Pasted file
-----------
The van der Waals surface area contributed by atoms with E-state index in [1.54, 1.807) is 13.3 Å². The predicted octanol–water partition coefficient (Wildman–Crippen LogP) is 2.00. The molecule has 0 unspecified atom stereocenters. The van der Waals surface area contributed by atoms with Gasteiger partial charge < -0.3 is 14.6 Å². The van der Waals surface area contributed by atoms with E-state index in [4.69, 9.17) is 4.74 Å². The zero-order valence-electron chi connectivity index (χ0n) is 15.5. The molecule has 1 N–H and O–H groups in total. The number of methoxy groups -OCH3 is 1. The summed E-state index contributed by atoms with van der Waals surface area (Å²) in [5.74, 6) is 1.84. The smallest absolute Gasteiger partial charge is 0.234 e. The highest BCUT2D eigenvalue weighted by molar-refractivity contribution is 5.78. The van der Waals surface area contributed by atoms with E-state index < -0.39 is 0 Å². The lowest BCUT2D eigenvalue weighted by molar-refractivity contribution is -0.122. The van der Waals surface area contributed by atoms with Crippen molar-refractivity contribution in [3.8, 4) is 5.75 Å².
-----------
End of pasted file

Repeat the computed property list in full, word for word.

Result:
The van der Waals surface area contributed by atoms with E-state index in [1.54, 1.807) is 13.3 Å². The predicted octanol–water partition coefficient (Wildman–Crippen LogP) is 2.00. The molecule has 0 unspecified atom stereocenters. The van der Waals surface area contributed by atoms with Gasteiger partial charge < -0.3 is 14.6 Å². The van der Waals surface area contributed by atoms with E-state index in [4.69, 9.17) is 4.74 Å². The zero-order valence-electron chi connectivity index (χ0n) is 15.5. The molecule has 1 N–H and O–H groups in total. The number of methoxy groups -OCH3 is 1. The summed E-state index contributed by atoms with van der Waals surface area (Å²) in [5.74, 6) is 1.84. The smallest absolute Gasteiger partial charge is 0.234 e. The highest BCUT2D eigenvalue weighted by molar-refractivity contribution is 5.78. The van der Waals surface area contributed by atoms with E-state index < -0.39 is 0 Å². The lowest BCUT2D eigenvalue weighted by molar-refractivity contribution is -0.122. The van der Waals surface area contributed by atoms with Crippen molar-refractivity contribution in [3.8, 4) is 5.75 Å².